A few weeks ago, I had a flight out of LaGaurdia Airport in New York City. On the drive there, I caught a distant glimpse of the Manhattan skyline. I was startled to see that it is newly altered. Rising from midtown was a silhouette that seemed both impossibly narrow, and taller than any other skyscraper in the far-off cut-out.
Photo Credit: 432 Park Avenue — processed screenshot
The Internet, of course, has the story. 432 Park Avenue — $1.25B, 426 meters, the highest rooftop in the city. Many of its floors, especially the higher ones, are monolithic residences, in the process of acquisition by opaque, limited liability corporations, “bank safe deposit boxes in the sky that buyers can put their valuables in and rarely visit.”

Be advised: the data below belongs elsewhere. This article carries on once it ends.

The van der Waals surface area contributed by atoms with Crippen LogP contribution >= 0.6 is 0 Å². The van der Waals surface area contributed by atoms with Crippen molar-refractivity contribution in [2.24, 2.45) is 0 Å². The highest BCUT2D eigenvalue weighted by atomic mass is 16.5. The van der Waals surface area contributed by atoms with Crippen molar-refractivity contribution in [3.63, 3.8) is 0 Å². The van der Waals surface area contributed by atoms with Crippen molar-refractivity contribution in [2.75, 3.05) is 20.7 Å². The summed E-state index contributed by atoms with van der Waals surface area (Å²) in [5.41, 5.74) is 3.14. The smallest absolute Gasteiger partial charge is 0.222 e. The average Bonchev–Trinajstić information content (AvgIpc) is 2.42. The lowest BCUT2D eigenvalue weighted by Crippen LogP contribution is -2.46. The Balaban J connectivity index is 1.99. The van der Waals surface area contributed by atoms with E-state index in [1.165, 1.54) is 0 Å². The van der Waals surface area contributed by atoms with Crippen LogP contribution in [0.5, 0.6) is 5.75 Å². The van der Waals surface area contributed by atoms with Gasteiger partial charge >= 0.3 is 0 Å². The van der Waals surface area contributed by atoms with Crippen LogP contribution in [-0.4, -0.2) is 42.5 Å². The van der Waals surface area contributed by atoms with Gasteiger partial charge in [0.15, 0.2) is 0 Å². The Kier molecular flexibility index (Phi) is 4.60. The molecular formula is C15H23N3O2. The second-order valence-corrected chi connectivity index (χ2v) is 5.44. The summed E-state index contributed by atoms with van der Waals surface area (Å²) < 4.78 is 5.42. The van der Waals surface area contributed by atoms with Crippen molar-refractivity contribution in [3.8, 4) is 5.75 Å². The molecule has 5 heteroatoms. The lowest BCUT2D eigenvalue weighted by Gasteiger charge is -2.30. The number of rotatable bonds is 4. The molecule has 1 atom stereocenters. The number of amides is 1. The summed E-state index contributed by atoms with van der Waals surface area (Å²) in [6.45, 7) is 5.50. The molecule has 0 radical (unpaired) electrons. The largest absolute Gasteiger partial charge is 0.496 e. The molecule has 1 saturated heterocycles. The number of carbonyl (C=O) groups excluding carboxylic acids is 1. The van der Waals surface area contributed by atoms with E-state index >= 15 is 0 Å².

Often, the aesthetic informing such projects veers toward the rococo, but 432 Park is minimalist to the core. Every window of the tower is an exact 10 foot by 10 foot square. From the elaborate on-line galleries, it wholly ambiguous whether the surreal bone-parchment interiors already exist or whether they are virtual. Somewhere, in micrometric accuracies of the digital architectural model, lies the pattern of the seasons, the moment of the equinox, the precise ...